Title of paper

The Historical Origin of African Economic Crisis and its Legacy: African External Trade and Finance, from Colonialism to China

Presenter's country

Ethiopia

Start Date

27-5-2016 4:00 PM

End Date

27-5-2016 5:05 PM

Location

Hall II

Submission type

Presentation

Abstract

The literature about the origin of the African economic crisis viewed from the external sector perspective lists a number of factors as its causes. The oil price shocks of 1973-74 and 1978-79, the expansion of the Eurodollar following this period, a rise in public expenditure by African governments following rising commodity prices in the early 1970s, the recession industrial recession in industrial countries and the subsequent commodity price fall, and a rise in real world interest rate, policy failure on the part of the African governments are usually mentioned as major factors. Surprisingly, almost all the literature starts its analysis either in the early 1970s or, at best, after independence in the 1960s. The main argument in this paper is that one has to go beyond this period not only to adequately explain the debilitating effect of the external sector on the continent, but also to propose a policy on how to address them. This historical pattern is recently re-emerging and further strengthened by Africa’s recent economic engagement with China. The conclusion that emerges from such analysis is that the African economic crisis from this perspective is essentially the problem of trading in primary commodities historically with the West and recently with China and its resulting structure. Thus, a sustained growth and poverty reduction is impossible without structural transformation of the continent.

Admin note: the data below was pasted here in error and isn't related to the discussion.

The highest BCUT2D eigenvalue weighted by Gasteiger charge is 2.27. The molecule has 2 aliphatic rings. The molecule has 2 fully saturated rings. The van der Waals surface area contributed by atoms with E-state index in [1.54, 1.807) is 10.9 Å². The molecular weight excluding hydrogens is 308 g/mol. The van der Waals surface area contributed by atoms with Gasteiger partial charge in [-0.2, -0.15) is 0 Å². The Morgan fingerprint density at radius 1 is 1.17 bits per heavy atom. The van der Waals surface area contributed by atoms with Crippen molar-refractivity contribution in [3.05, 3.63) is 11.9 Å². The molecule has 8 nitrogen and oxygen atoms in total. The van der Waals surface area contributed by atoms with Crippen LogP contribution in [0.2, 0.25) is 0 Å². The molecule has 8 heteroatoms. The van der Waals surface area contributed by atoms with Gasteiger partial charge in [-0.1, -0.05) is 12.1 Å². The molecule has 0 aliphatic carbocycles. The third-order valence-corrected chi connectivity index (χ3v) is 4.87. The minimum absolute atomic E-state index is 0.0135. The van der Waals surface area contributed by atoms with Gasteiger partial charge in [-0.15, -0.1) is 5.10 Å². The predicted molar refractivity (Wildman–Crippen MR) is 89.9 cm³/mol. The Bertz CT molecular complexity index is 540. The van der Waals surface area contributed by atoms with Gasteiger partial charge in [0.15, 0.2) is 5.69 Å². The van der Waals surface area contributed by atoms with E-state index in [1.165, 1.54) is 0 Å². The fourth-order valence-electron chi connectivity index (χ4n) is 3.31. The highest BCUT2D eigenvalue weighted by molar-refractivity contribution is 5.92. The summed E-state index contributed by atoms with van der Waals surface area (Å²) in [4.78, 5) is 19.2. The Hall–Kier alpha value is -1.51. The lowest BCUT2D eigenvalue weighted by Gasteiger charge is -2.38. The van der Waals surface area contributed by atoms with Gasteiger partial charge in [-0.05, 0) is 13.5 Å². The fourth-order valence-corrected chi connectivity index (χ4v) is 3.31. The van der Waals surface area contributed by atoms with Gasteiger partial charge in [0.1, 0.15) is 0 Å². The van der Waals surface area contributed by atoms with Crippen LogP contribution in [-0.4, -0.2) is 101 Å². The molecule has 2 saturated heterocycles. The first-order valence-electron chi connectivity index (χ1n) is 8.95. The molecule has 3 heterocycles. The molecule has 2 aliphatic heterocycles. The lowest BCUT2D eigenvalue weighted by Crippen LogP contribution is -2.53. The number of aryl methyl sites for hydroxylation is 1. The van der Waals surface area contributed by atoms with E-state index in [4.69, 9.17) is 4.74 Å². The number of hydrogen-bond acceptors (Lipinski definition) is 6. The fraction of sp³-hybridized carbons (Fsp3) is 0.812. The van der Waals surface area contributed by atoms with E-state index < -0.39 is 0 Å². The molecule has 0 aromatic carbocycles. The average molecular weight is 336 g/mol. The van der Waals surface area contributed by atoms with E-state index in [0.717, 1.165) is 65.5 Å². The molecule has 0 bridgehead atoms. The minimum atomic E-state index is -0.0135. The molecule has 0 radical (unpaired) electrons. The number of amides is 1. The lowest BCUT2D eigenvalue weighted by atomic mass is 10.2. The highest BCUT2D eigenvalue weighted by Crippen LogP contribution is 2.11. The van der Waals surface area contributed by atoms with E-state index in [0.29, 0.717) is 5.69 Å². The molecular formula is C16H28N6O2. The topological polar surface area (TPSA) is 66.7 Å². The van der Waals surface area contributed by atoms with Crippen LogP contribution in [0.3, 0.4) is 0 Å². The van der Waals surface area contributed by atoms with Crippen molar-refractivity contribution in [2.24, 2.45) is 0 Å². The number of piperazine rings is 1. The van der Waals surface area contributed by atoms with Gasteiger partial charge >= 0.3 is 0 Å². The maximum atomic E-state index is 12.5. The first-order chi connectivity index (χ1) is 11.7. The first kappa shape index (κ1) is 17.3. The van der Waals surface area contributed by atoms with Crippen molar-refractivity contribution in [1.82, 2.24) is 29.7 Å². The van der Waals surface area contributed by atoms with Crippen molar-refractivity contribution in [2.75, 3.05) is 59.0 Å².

This document is currently not available here.

Full text coming soon.

Share

COinS
 
May 27th, 4:00 PM May 27th, 5:05 PM

The Historical Origin of African Economic Crisis and its Legacy: African External Trade and Finance, from Colonialism to China

Hall II

The literature about the origin of the African economic crisis viewed from the external sector perspective lists a number of factors as its causes. The oil price shocks of 1973-74 and 1978-79, the expansion of the Eurodollar following this period, a rise in public expenditure by African governments following rising commodity prices in the early 1970s, the recession industrial recession in industrial countries and the subsequent commodity price fall, and a rise in real world interest rate, policy failure on the part of the African governments are usually mentioned as major factors. Surprisingly, almost all the literature starts its analysis either in the early 1970s or, at best, after independence in the 1960s. The main argument in this paper is that one has to go beyond this period not only to adequately explain the debilitating effect of the external sector on the continent, but also to propose a policy on how to address them. This historical pattern is recently re-emerging and further strengthened by Africa’s recent economic engagement with China. The conclusion that emerges from such analysis is that the African economic crisis from this perspective is essentially the problem of trading in primary commodities historically with the West and recently with China and its resulting structure. Thus, a sustained growth and poverty reduction is impossible without structural transformation of the continent.